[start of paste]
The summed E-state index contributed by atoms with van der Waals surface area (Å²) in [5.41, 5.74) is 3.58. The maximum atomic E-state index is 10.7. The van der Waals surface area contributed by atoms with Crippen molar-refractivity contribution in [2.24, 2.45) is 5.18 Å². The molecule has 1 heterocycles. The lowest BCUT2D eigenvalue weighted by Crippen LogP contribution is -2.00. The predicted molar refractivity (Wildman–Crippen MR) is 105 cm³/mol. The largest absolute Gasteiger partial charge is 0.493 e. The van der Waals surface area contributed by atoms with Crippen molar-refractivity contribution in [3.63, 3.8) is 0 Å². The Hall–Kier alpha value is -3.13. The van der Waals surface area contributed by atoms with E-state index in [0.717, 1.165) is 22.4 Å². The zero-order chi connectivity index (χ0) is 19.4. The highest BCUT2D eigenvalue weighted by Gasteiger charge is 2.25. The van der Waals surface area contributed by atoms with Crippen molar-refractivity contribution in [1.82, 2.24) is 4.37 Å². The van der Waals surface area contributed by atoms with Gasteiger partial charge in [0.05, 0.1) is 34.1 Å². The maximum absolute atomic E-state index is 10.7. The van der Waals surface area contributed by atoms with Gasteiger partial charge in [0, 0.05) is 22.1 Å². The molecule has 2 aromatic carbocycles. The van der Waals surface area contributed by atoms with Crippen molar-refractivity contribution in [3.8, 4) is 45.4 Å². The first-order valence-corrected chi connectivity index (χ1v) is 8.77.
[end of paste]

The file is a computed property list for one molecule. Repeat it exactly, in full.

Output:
The summed E-state index contributed by atoms with van der Waals surface area (Å²) in [5.41, 5.74) is 3.58. The maximum atomic E-state index is 10.7. The van der Waals surface area contributed by atoms with Crippen molar-refractivity contribution in [2.24, 2.45) is 5.18 Å². The molecule has 1 heterocycles. The lowest BCUT2D eigenvalue weighted by Crippen LogP contribution is -2.00. The predicted molar refractivity (Wildman–Crippen MR) is 105 cm³/mol. The largest absolute Gasteiger partial charge is 0.493 e. The van der Waals surface area contributed by atoms with Crippen molar-refractivity contribution in [3.63, 3.8) is 0 Å². The Hall–Kier alpha value is -3.13. The van der Waals surface area contributed by atoms with E-state index in [0.717, 1.165) is 22.4 Å². The zero-order chi connectivity index (χ0) is 19.4. The highest BCUT2D eigenvalue weighted by Gasteiger charge is 2.25. The van der Waals surface area contributed by atoms with Crippen molar-refractivity contribution in [1.82, 2.24) is 4.37 Å². The van der Waals surface area contributed by atoms with Gasteiger partial charge in [0.05, 0.1) is 34.1 Å². The maximum absolute atomic E-state index is 10.7. The van der Waals surface area contributed by atoms with Gasteiger partial charge in [0, 0.05) is 22.1 Å². The molecule has 2 aromatic carbocycles. The van der Waals surface area contributed by atoms with Crippen molar-refractivity contribution in [3.8, 4) is 45.4 Å². The first-order valence-corrected chi connectivity index (χ1v) is 8.77.